I built my Falcon II as a four channel ship, and powered it with a hot Enya .40 Schneurle engine. The combination worked great together, and with the coaching of Frank Granelli, I soloed on my third flight. Several days later I tested the strength of the new wing by dumb thumbing the Falcon II full bore into a hill at the edge of our local field. The total damage was a break in the rear of the fuselage, some cracks around the wing mount area, a couple of splits in the covering, and a broken prop. The ship was back in the air the next day.
I went on to learn all the rudimentary maneuvers with that model, including loops, rolls, stall turns, Cuban Eights, inverted flight, and even spins - once we added some tail weight. My very next ship was a hot pattern design, and like Bill's experience years earlier, I found the lessons learned with the Falcon II helped me to handle the high performance model easily.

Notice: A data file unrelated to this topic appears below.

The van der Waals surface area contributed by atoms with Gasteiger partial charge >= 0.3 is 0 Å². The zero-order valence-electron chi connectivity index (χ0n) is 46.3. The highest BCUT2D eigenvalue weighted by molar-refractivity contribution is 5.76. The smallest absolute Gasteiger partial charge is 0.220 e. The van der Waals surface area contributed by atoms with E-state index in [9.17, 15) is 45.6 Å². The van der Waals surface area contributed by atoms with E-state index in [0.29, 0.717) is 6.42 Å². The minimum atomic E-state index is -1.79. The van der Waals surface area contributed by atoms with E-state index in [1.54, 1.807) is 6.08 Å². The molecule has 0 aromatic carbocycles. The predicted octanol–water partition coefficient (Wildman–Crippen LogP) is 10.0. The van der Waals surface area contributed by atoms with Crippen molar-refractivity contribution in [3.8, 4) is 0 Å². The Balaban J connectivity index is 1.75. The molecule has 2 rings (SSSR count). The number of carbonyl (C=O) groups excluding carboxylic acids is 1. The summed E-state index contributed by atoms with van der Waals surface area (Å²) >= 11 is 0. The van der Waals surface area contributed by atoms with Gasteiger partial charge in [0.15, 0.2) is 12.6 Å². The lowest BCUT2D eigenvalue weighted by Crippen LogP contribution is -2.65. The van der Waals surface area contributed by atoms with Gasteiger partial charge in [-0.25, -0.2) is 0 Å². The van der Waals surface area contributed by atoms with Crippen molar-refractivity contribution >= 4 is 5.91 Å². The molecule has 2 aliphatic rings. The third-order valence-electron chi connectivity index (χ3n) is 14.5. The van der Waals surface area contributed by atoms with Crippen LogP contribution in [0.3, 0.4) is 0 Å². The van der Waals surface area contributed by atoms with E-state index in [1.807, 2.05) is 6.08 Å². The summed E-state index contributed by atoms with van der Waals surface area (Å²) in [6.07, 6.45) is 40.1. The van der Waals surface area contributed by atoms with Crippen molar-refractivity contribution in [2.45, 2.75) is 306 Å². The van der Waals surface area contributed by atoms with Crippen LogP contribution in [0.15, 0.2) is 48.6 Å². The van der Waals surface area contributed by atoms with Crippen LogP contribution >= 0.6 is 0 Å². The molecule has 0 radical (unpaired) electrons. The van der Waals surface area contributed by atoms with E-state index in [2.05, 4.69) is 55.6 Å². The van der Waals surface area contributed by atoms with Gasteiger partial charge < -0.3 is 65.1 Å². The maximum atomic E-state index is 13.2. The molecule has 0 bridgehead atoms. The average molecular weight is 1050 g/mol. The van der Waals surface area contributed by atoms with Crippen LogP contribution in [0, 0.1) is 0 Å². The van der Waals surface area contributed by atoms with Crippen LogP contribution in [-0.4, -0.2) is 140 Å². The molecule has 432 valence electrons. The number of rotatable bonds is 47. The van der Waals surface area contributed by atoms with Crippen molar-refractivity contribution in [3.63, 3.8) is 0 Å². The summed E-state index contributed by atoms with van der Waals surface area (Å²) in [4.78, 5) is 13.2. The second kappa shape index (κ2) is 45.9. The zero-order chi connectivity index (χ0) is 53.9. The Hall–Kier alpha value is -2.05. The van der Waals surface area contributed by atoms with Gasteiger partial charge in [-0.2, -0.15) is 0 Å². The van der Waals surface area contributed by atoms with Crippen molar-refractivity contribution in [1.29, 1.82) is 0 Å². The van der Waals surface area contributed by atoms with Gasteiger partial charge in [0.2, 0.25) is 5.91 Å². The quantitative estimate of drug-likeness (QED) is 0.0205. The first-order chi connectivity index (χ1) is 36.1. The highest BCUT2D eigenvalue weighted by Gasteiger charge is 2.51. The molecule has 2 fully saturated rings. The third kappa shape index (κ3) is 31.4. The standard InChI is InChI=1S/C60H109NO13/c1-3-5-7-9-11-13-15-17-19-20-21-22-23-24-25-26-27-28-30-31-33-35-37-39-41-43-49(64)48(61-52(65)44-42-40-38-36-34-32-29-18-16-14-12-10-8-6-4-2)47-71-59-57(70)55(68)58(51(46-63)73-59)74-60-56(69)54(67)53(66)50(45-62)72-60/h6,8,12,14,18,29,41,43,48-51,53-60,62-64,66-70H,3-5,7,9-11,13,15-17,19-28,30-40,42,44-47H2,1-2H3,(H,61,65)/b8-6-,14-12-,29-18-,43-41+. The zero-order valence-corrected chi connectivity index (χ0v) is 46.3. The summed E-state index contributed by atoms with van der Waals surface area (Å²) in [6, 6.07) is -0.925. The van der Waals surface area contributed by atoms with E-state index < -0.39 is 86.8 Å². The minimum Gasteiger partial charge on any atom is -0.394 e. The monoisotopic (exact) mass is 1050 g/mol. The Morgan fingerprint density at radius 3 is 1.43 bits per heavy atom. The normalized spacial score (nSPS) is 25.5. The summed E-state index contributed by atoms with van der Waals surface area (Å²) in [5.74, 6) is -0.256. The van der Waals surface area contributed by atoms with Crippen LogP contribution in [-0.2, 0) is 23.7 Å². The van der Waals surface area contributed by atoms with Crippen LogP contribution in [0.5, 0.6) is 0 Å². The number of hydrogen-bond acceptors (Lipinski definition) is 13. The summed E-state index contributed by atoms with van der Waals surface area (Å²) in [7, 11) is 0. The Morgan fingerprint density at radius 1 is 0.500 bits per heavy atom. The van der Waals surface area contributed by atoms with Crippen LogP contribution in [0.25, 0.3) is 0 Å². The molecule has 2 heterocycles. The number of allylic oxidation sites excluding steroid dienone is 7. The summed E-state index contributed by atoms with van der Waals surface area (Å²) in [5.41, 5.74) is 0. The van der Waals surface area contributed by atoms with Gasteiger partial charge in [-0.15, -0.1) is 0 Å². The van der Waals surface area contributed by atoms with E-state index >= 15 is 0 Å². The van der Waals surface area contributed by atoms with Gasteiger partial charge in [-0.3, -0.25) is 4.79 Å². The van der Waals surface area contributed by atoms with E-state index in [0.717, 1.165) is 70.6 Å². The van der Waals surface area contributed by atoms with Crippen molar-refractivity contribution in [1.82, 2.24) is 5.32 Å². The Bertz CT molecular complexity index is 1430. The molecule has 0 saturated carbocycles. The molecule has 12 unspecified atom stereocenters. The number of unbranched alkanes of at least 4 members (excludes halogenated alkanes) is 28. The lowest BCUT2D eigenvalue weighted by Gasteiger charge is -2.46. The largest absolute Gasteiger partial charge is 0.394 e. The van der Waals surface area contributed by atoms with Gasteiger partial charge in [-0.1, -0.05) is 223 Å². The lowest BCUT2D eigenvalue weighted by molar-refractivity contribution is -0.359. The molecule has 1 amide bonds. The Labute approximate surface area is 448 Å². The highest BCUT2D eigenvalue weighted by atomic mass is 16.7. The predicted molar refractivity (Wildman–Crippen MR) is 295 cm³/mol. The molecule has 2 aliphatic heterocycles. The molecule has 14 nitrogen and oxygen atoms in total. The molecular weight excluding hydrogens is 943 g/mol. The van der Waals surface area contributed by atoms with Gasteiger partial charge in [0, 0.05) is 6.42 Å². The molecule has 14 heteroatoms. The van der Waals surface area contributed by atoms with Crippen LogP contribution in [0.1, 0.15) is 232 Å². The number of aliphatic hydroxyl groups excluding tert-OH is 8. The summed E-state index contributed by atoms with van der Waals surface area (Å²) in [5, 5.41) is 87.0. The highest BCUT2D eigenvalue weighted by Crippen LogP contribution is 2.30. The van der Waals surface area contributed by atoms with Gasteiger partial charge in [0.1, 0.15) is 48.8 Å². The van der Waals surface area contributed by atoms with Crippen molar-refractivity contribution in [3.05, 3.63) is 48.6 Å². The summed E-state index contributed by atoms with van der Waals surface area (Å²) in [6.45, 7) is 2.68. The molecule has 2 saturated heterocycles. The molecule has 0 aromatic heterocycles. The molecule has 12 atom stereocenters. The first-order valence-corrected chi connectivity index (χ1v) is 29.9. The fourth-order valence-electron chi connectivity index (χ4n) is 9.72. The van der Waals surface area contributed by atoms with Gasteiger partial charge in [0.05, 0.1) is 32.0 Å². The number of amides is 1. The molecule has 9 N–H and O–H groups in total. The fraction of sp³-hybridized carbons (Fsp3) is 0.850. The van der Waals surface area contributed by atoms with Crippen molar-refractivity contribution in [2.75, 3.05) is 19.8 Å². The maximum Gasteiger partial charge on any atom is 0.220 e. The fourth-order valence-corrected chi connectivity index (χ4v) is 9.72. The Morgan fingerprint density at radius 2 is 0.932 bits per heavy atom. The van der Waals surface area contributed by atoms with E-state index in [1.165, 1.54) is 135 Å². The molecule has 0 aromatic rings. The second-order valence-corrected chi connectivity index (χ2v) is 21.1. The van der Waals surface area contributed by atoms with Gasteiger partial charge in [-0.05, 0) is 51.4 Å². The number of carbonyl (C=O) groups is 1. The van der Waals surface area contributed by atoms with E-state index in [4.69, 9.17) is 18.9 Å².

Now the story has come full circle. A little over a year ago my youngest son, Brian, expressed an interest in learning to fly radio control, and he asked me if we could build a trainer for him. Ironically that request coincided with the release of the latest update of the Falcon 56. Now a part of the Carl Goldberg Heritage Series, the Falcon III has been tweaked in just the areas where even minor problems had been noted, and the result is yet another instant classic.
The fuselage on the first two versions of the Falcon were built-up balsa assemblies. They were light, but were prone to break in even mild ground encounters (as mine did!). The Falcon III features an all interlocking 1/8-inch thick light ply (poplar plywood) fuselage which is extremely strong and easy to assemble. The first two Falcons featured a removable top hatch to allow access to the tank compartment, but that also made the assembly weaker than it might have been. The newest version has no removable cover, and it is very rigid in the nose area as a result. The tank is installed during the assembly of the fuselage, and it can be easily removed for servicing through a hole in the first fuselage former.
To further update this grand old design for the 90s, a bolt-on wing was added to replace the ancient dowel and rubber band method. Tail dragger landing gear is becoming popular once again, and the plans for the Mk III show an optional tail gear installation. What they didn't change was the always great flying characteristics of the design..."
Supplementary file notes
Kit manual, 26 pages complete.